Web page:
Recent press reports concerning children and over-the-counter (OTC) medicines have re-opened discussions on the levels of medical intervention our children require. An Associated Press report in October of 2008 claimed 7,000 children visit emergency rooms each year due to complications or reactions from OTC medications. Drug companies reported that such medicines were ineffective in children less than four years of age, often with dangerous side effects.
Conflicting reports on the efficacy of such remedial health care increases confusion about how to treat and protect the fragile nature of a child’s developing body. One trend sees parents seeking symptomatic relief from chiropractors for children with common ailments like ear infections, asthma, headaches, and colic. In this way, it is easy to understand how individuals might misinterpret how chiropractic care affects our musculoskeletal and nervous system’s ability to promote general health.
General practitioners are trained to assess and treat such common ailments, and should be allowed so to do. In turn, a Doctor of Chiropractic knows the symptoms and associated complications of spinal neurology and neuro-muscular stress. The primary reason for wanting children to visit such a professional is the prevention or treatment of known conditions that can benefit from specific adjustments.
Children are not adults, and should not be treated as such. Administering adult-strength medications, even in smaller doses, can have serious complications. By the same token, children do not have unique physiological characteristics that accelerate their healing process. Their bodies simply haven’t had the opportunity to develop sufficient antibodies and disease-fighting abilities that adults take for granted when they ail. Knowing this helps us understand why children seem to get sick more often.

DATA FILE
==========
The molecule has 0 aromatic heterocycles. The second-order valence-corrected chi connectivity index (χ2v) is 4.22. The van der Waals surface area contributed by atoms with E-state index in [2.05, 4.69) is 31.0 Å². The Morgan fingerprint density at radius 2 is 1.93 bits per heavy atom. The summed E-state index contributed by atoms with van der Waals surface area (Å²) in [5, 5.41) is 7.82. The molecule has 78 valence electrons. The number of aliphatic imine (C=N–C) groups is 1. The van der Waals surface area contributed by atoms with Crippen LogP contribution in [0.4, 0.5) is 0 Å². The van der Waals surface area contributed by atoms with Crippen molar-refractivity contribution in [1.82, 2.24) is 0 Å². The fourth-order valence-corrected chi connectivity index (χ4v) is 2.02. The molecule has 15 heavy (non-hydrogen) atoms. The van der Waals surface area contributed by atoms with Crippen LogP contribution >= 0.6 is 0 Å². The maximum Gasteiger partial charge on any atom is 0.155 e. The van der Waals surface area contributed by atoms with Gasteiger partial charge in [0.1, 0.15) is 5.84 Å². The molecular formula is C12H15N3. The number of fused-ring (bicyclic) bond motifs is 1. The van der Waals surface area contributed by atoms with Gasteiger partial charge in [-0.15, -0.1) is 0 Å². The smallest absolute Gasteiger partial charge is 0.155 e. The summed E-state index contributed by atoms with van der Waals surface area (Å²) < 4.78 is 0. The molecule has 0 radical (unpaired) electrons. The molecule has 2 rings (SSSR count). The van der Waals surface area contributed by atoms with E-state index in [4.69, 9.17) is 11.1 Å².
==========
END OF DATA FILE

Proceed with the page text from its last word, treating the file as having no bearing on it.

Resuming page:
The dominant chiropractic concern for children is upper cervical specific subluxation, which concerns the misalignment of the first two vertebrae in the neck, which can contribute to neurological dysfunction. The potential for these traumas begin at birth, since labor sometimes stresses the spine and especially the upper neck of a newborn baby. Such stressors increase the potential for nerve damage or other misalignments later in life.
It is not unusual for parents to bring an infant to an upper cervical specific chiropractor. More importantly, as the child advances through growing pains and puberty, the likelihood that such initial trauma may be complicated by accidents and “growing pains” through adolescence increases dramatically. Minor subluxations accumulate over time, just like hairline cracks in eggshells compromise the integrity of an egg.
Most parents rarely consider a chiropractic evaluation for their child until a trauma is experienced, a sports injury, for example. Often, initial chiropractic assessment may reveal dormant traumas that have no symptoms, but may require additional chiropractic support to reverse. These realities raise the level of awareness parents should consider for their child’s overall health.
Should nature be allowed to take its course? In terms of chiropractic care and nervous system health, perhaps not. Some measure of prevention is certainly worth many times its weight in post-traumatic cure. Despite debate on the efficacy of such, one opinion regarding kids and chiropractic is universal, that such procedures are safe and effective for children, as much, if not more, than they are for adults.
New warning given on cold medicine for kids, Associated Press, October 8, 2008.
Why Should Children Have Chiropractic Care?, Jeanne Ohm, D.C., located at http://www.icpa4kids.org/why/whychiro.htm